Areas of vasogenic edema around the tumors were seen in 90% (n=70) of the cases. The edema was considered discrete in 50% (n=39) of the cases, moderated in 37% (n=29) and severe in 23% (n=10) of the patients. Foci of hemorrhage were observed only in three tumors, and areas suggestive of cystic components in six cases. Foci of calcification were observed also in six patients and evidence of bone infiltration in 26% (n=20) of the patients. The dural tail sign was seen in 59% (n=46) of the tumors.

Figures 1 to 4 illustrate our findings.

 

DISCUSSION

There are several studies discussing the signal characteristics of the meningiomas at the MR imaging. The signal intensity of the tumor mass may be rather variable on both T1-, T2-weighted and FLAIR images1,4,7. On T1, most tumors are isointense to the cortical grey matter (from 56% to 94%). Hypointense meningiomas account from 20% to 48%, and hyperintense tumors on T1-weighted images are rare. On T2-weighted images, about 50% of the tumors remain isointense with the brain cortex. Hypointense tumors are less common, from 4% to 18%, whereas hyperintense lesions account for 35% to 44%1,4. In the present series, on T1-weighted images, 60% of the tumors showed low signal, 36% intermediate signal and 4% had high signal. On the T2-weighted images, most tumors (68%) were hyperintense and 26% isointense to the cortical grey matter.

Meningiomas characteristically show intense enhancement after contrast administration both on CT scans and MR imaging1,4,8. This enhancement may be either central or ring-like, and it is explained to the fact that meningiomas capillaries have no blood-brain barrier. The tumor enhancement in patients with meningiomas may help to identify anatomic boundaries of larger lesions that may be isointense to the brain on T1-weighted images1. In our study, all the meningiomas showed enhancement after contrast administration, which was accentuated in 83% of the cases, and heterogeneous in 64% of the patients.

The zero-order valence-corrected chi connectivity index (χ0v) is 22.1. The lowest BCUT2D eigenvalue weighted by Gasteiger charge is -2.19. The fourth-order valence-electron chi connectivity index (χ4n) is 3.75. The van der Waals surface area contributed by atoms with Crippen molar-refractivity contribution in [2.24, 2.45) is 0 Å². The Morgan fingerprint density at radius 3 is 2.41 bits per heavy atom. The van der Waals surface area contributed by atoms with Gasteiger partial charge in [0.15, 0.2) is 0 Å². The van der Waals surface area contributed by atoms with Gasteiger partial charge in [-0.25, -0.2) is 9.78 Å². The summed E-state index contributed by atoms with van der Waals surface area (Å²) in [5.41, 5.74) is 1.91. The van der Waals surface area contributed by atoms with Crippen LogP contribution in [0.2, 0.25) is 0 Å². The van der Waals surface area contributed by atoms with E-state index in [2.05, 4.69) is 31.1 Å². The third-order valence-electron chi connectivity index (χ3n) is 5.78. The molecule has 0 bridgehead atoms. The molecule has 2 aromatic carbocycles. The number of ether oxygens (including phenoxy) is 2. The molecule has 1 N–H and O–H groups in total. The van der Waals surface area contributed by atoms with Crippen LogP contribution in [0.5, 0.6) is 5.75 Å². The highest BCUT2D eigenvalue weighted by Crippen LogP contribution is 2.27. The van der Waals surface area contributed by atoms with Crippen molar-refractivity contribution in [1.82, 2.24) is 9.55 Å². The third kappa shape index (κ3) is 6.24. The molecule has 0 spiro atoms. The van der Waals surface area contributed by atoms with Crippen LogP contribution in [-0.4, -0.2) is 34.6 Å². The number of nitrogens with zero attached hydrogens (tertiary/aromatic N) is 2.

Cystic foci, hemorrhage and calcifications may be seen in approximately 20% of the patients with meningiomas1. In the present study, cystic components and foci of calcification and hemorrhage were seen in 8%, 8% and 4% of the patients, respectively.

The presence of brain edema is frequently reported in patients with meningiomas1,5,7. Several studies tried to elucidate the tumor characteristics associated with the presence of edema. The tumor size, location, signal intensity on T2-weighted images and invasive pattern of brain-tumor interface were related to the presence of edema in patients with meningiomas. However, the histological subtypes were not related with the this finding5,7. In the present study, 90% of the patients showed brain edema, which more commonly was discrete (50%).